Late Wednesday night, the Senate reached a final agreement on the Coronavirus Aid, Relief, and Economic Security (CARES) Act. After weeks of debate and amendments, the bill addresses the most immediate economic needs of families affected most by the pandemic. It provides a one-time recovery rebate check; expanded unemployment benefits; relief for small businesses and nonprofits; and relief for state, local and tribal governments. The CARES Act is a critical first step in addressing the financial hardship of low-income families. However, there is much more that should be done to provide support to impacted workers and their families. Other gaps within the bill include: access to safety net benefits, increased funding for the Volunteer Income Tax Assistance (VITA) Program based on heightened demand, and to access to capital for vulnerable communities through Community Development Financial Institutions (CDFIs).
As of this post, the House has not yet voted on the CARES Act. But in the meantime, here are three things that you should know about the legislation as it stands:
Low- and moderate-income families are going to need free tax preparation services more than ever before in order to receive recovery rebates. Unfortunately, the legislation does not explicitly increase VITA funding.
With the CARES Act, one-time checks to all adults will be sent in the amounts of $1,200 for single filers, and $2,400 for joint filers. This will include an additional $500 for every child (defined as under 17) in qualifying households. These recovery rebates will be based on 2019 tax returns. If a household or taxpayer hasn’t filed a 2019 tax return yet, the IRS will use their 2018 return. If neither a 2019 or 2018 return has been filed, or if there is no filing requirement, the IRS may use a 2019 Social Security statement showing income. In addition, thanks to the advocacy and phone calls of many within the Taxpayer Opportunity Network (TON), the tax filing deadline has also been extended from April 15 to July 15—adding time for folks to do their taxes.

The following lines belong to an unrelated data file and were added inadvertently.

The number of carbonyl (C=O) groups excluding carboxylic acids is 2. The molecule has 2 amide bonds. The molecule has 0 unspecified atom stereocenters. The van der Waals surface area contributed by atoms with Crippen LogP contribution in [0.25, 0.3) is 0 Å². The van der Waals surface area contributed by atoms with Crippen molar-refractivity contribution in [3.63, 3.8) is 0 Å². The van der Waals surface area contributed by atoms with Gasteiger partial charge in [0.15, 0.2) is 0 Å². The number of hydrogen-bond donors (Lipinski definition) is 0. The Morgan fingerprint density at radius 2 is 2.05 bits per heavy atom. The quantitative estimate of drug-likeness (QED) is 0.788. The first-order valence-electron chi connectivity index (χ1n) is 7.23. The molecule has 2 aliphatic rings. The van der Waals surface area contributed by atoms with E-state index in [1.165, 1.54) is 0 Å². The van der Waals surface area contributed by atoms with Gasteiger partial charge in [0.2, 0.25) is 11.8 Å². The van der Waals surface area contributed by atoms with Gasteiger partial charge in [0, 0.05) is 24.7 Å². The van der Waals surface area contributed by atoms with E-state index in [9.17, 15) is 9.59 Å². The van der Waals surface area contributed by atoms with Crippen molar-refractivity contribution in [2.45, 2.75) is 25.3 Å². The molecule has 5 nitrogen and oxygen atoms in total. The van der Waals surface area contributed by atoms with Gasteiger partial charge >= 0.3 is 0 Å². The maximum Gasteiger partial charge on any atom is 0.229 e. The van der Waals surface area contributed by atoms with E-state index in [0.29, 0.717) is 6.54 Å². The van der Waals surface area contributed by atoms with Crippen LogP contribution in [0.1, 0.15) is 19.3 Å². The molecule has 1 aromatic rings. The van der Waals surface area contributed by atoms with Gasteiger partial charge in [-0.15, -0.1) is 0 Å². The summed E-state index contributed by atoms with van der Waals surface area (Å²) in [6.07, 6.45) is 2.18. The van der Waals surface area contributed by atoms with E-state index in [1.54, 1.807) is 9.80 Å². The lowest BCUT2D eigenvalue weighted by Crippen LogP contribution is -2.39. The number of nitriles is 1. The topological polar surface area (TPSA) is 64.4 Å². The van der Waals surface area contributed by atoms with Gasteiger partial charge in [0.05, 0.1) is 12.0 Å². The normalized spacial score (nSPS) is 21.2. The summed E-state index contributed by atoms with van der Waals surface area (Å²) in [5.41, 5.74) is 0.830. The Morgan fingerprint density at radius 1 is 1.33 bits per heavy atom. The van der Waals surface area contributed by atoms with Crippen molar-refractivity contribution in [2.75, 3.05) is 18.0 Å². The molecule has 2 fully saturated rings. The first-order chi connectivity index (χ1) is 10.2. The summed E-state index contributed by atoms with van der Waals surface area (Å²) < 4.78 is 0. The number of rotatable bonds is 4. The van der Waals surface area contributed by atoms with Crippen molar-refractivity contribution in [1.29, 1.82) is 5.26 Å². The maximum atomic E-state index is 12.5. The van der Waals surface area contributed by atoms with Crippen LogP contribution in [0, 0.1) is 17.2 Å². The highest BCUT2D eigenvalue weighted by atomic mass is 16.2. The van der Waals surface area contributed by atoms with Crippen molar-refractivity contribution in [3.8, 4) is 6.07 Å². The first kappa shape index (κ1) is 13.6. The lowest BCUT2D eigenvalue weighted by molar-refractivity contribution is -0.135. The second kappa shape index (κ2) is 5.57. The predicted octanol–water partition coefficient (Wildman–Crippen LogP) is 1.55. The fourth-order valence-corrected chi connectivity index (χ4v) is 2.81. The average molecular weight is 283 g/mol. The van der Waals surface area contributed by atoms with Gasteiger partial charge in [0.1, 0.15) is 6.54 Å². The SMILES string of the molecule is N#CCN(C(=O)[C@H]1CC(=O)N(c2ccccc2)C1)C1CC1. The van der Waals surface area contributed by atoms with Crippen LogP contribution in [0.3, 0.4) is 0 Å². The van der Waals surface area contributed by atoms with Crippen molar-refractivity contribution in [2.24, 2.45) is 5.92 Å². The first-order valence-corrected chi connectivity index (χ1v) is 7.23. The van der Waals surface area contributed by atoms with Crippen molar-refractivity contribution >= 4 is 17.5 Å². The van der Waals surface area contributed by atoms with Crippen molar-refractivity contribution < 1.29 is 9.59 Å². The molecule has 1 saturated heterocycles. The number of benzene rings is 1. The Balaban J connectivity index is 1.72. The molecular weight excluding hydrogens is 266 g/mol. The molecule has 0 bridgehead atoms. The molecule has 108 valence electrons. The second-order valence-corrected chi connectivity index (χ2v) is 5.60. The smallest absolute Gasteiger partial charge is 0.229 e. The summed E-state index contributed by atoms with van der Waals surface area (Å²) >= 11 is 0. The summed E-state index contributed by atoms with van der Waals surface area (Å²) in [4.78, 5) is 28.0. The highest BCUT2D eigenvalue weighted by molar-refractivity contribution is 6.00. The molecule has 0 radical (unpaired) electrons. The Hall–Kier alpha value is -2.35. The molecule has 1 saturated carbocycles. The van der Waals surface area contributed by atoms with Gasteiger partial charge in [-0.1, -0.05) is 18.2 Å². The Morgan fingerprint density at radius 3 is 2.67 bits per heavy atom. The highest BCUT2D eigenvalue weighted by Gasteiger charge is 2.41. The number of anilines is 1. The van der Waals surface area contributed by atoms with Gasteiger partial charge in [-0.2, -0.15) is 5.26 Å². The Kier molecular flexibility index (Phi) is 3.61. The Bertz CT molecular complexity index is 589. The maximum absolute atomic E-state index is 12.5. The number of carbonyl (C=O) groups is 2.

With that in mind, we know that this will lead to a surge in demand for the VITA program once sites resume regular operations. We also know that VITA sites plan their work, and their grants, to align with the standard tax filing period. Given the three-month extension, and a projected increase of low- and moderate-income tax filers, the VITA program will need supplemental funding to ensure that sites have enough resources for expanded service delivery.
Asset limits, also known as savings penalties, will continue to influence low- and moderate-income households’ ability to receive public benefits such as Temporary Assistance to Needy Families (TANF), Low Income Home Energy Assistance Program (LIHEAP), and Supplemental Nutritional Assistance Program (SNAP).